You had to go to Wolves or Brum to see punk bands.

I got into punk on my own. A one-man thing. It took maybe three years to find other people who were into punk too. I’d see people about, but they all seemed to be older than me, and I couldn’t pluck the courage up to speak to them. Then I bumped into this fella Paul Church – who everyone called Charlie – and we got chatting, and things opened up.

I started going to the school discos, because you could take your records with you and say to the DJ Can you play this record? He’d play a track off it, and you could get up and dance to the music you liked. We went to one place, Bloxwich Baths – because in the winter they’d close the baths, put boards down over it, and make it into a dance hall or a disco – and we gave the DJ a record and asked him to play a song. Now the record was by Discharge, and their tracks were like a minute long. And the gap between tracks was so short that he didn’t have time to lift the needle, so he ended up playing three songs, which was all of the record.

I used to go down the Trough, of course. I was still at school the first time I went in there, but a lot of people were. It was an important pub really, where everybody met. I couldn’t get in any other pubs – they wouldn’t let us in because of how we looked. Not that we were going to cause any trouble, but they didn’t see it that way. And there were some pubs you didn’t want to go down because you knew you’d get your head kicked in if you did. But the Trough was the place where punks could go and have a drink and not worry about trouble.

In Walsall, there was just the Trough. And Cats. We went down Cats for a bit because someone had been sick in the back room of the Trough and we got the blame and got banned, so we decamped to Cats. Back when they had the cats, too – the pub had a very distinctive smell. On the jukebox they had just two tracks we could even think of playing. One by Saxon, one by Bauhaus. So it was a bit of a drop down from the Trough, where there were discos every Wednesday and Saturday.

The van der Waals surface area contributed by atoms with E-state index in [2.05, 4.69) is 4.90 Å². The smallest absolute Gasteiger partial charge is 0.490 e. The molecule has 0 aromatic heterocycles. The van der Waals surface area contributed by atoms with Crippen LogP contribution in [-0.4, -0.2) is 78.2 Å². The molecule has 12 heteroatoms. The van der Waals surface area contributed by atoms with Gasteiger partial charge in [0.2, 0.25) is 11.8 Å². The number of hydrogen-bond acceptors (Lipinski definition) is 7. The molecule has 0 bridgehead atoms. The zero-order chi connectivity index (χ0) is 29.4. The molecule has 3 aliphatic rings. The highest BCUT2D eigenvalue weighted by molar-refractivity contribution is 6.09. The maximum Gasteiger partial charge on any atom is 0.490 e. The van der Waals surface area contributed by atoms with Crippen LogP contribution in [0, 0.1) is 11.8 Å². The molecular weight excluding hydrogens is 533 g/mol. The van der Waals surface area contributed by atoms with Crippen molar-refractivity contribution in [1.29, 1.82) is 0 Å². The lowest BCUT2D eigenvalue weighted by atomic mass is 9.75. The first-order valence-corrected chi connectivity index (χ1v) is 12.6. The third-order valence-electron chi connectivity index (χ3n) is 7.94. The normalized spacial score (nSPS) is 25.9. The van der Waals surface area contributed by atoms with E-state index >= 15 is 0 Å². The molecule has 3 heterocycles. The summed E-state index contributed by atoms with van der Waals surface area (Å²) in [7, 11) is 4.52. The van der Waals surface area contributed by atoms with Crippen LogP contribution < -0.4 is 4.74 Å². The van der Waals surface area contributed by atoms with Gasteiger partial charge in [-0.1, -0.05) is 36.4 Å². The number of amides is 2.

The first gig I went to was the Damned at Wolves Civic in 1979. You had to go to Wolves or Brum to see punk bands. They hardly ever played Walsall, although the Angelic Upstarts played the Town Hall in ’81. I was at that. There were a lot of skinheads at the gig – in fact I bought my ticket off a skinhead. Later I learned the tickets had been pinched from the record shop in town who sold them – Mothership, above Boots, a proper dingy place.

My favourite memory would be the summer of 81. There were gigs every week. It felt like every week we were meeting up and going to a gig. We’d meet in the laundrette in Bloxwich, and off we’d go. Back then all the buses were just 2p, so you could go anywhere in the West Mids for 2p. One bus all the way from Bloxwich to Brum. It took about an hour to get there, mind, but then we had time. That was one thing we had plenty of. When Crass played in Digbeth, it was only a pound to get in, 4p for the bus there and back. A bargain.

That December, we organised a coach from Bloxwich to the Christmas On Earth one-day punk festival in Leeds. I only decided to go the day before, after a gig in Walsall where this chap I knew got stabbed, and had to go to hospital, so I bought his ticket off him.

The weather was dreadful. Heavy snow. Everybody got to the coach and the hair they’d spent so long spiking up was flat and wet. And the driver didn’t want to take us – not because of how we looked or who we were, but just because the weather was so awful. We got drunk on the way there, and we got there and it was horrible. Damp and cold and wet. But the bands were great. We got back to Bloxwich at something like 3am.

I was singer in Out Of Order for a few years. They couldn’t find anybody to do it, so I had a go. We gigged in Walsall and Birmingham, and even as far away as Oldham and Leeds. We recorded a demo, too. It was only on cassette, but it felt like a big deal, and sometimes they’d play it at the Trough disco.

I think I’ve come full circle now. I’m still not part of the mainstream of society, I’m on the outside, that’s what it feels like, and that attitude was very much part of punk, as far as I was concerned. I’m on my own again. I don’t play my music to anyone, just listen to it on my phone or whatever. But I’m happy. Nobody knows what I listen to. Back in the old days, you couldn’t listen to certain records, you couldn’t own up to liking them, it was wrong to like it.

Now, I just like what I want.

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